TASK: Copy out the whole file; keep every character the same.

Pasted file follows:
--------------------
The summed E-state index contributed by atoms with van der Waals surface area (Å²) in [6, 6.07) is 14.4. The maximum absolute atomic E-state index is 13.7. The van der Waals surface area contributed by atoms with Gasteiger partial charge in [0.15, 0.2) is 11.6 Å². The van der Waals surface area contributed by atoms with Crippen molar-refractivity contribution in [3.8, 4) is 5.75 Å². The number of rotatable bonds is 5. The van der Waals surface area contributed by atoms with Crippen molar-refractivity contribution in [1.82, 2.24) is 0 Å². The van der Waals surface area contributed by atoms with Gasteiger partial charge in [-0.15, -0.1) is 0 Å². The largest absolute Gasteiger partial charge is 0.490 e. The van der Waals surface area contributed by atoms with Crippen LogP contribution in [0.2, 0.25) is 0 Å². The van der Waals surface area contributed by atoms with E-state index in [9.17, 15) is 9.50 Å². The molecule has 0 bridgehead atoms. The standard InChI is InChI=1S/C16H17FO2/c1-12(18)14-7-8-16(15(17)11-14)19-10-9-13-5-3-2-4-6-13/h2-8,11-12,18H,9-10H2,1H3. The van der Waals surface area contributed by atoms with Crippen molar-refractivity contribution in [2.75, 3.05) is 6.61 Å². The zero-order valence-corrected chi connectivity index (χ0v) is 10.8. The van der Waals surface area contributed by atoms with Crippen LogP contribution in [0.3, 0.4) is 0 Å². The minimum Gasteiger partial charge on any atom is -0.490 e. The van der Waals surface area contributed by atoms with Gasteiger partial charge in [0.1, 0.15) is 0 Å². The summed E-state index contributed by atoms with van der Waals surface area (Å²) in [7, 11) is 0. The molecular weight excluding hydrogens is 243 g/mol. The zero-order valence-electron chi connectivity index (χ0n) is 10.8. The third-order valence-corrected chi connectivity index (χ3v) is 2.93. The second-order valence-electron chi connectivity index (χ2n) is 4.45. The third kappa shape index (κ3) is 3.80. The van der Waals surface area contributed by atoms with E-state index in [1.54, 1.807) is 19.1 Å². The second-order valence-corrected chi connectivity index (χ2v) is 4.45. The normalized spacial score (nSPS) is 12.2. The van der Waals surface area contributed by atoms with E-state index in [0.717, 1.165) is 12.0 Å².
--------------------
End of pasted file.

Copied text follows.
The summed E-state index contributed by atoms with van der Waals surface area (Å²) in [6, 6.07) is 14.4. The maximum absolute atomic E-state index is 13.7. The van der Waals surface area contributed by atoms with Gasteiger partial charge in [0.15, 0.2) is 11.6 Å². The van der Waals surface area contributed by atoms with Crippen molar-refractivity contribution in [3.8, 4) is 5.75 Å². The number of rotatable bonds is 5. The van der Waals surface area contributed by atoms with Crippen molar-refractivity contribution in [1.82, 2.24) is 0 Å². The van der Waals surface area contributed by atoms with Gasteiger partial charge in [-0.15, -0.1) is 0 Å². The largest absolute Gasteiger partial charge is 0.490 e. The van der Waals surface area contributed by atoms with Crippen LogP contribution in [0.2, 0.25) is 0 Å². The van der Waals surface area contributed by atoms with E-state index in [9.17, 15) is 9.50 Å². The molecule has 0 bridgehead atoms. The standard InChI is InChI=1S/C16H17FO2/c1-12(18)14-7-8-16(15(17)11-14)19-10-9-13-5-3-2-4-6-13/h2-8,11-12,18H,9-10H2,1H3. The van der Waals surface area contributed by atoms with Crippen molar-refractivity contribution in [2.75, 3.05) is 6.61 Å². The zero-order valence-corrected chi connectivity index (χ0v) is 10.8. The van der Waals surface area contributed by atoms with Crippen LogP contribution in [0.3, 0.4) is 0 Å². The minimum Gasteiger partial charge on any atom is -0.490 e. The van der Waals surface area contributed by atoms with Gasteiger partial charge in [0.1, 0.15) is 0 Å². The summed E-state index contributed by atoms with van der Waals surface area (Å²) in [7, 11) is 0. The molecular weight excluding hydrogens is 243 g/mol. The zero-order valence-electron chi connectivity index (χ0n) is 10.8. The third-order valence-corrected chi connectivity index (χ3v) is 2.93. The second-order valence-electron chi connectivity index (χ2n) is 4.45. The third kappa shape index (κ3) is 3.80. The van der Waals surface area contributed by atoms with E-state index in [1.54, 1.807) is 19.1 Å². The second-order valence-corrected chi connectivity index (χ2v) is 4.45. The normalized spacial score (nSPS) is 12.2. The van der Waals surface area contributed by atoms with E-state index in [0.717, 1.165) is 12.0 Å².